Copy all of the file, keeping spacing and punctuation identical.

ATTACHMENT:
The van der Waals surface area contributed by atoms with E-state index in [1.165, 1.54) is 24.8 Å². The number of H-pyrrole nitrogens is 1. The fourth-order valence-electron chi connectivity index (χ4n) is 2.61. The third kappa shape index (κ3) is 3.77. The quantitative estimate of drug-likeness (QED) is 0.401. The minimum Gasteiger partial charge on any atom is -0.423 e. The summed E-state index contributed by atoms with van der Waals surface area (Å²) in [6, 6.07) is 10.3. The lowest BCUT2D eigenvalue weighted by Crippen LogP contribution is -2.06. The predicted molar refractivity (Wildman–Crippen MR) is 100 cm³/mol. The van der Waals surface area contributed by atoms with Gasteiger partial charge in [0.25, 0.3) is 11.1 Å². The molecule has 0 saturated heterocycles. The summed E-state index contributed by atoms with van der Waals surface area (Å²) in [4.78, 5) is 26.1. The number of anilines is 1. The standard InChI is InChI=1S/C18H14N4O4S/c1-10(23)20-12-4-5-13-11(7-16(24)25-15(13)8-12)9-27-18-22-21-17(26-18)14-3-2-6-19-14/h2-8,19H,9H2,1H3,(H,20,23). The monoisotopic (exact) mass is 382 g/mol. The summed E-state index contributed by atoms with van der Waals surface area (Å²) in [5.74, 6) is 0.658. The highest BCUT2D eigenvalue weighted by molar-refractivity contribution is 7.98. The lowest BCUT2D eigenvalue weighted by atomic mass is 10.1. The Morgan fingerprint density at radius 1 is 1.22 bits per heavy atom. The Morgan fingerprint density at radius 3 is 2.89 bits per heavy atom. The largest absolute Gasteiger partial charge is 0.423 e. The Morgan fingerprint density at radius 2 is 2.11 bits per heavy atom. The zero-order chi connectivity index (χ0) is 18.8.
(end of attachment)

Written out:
The van der Waals surface area contributed by atoms with E-state index in [1.165, 1.54) is 24.8 Å². The number of H-pyrrole nitrogens is 1. The fourth-order valence-electron chi connectivity index (χ4n) is 2.61. The third kappa shape index (κ3) is 3.77. The quantitative estimate of drug-likeness (QED) is 0.401. The minimum Gasteiger partial charge on any atom is -0.423 e. The summed E-state index contributed by atoms with van der Waals surface area (Å²) in [6, 6.07) is 10.3. The lowest BCUT2D eigenvalue weighted by Crippen LogP contribution is -2.06. The predicted molar refractivity (Wildman–Crippen MR) is 100 cm³/mol. The van der Waals surface area contributed by atoms with Gasteiger partial charge in [0.25, 0.3) is 11.1 Å². The molecule has 0 saturated heterocycles. The summed E-state index contributed by atoms with van der Waals surface area (Å²) in [4.78, 5) is 26.1. The number of anilines is 1. The standard InChI is InChI=1S/C18H14N4O4S/c1-10(23)20-12-4-5-13-11(7-16(24)25-15(13)8-12)9-27-18-22-21-17(26-18)14-3-2-6-19-14/h2-8,19H,9H2,1H3,(H,20,23). The monoisotopic (exact) mass is 382 g/mol. The summed E-state index contributed by atoms with van der Waals surface area (Å²) in [5.74, 6) is 0.658. The highest BCUT2D eigenvalue weighted by molar-refractivity contribution is 7.98. The lowest BCUT2D eigenvalue weighted by atomic mass is 10.1. The Morgan fingerprint density at radius 1 is 1.22 bits per heavy atom. The Morgan fingerprint density at radius 3 is 2.89 bits per heavy atom. The largest absolute Gasteiger partial charge is 0.423 e. The Morgan fingerprint density at radius 2 is 2.11 bits per heavy atom. The zero-order chi connectivity index (χ0) is 18.8.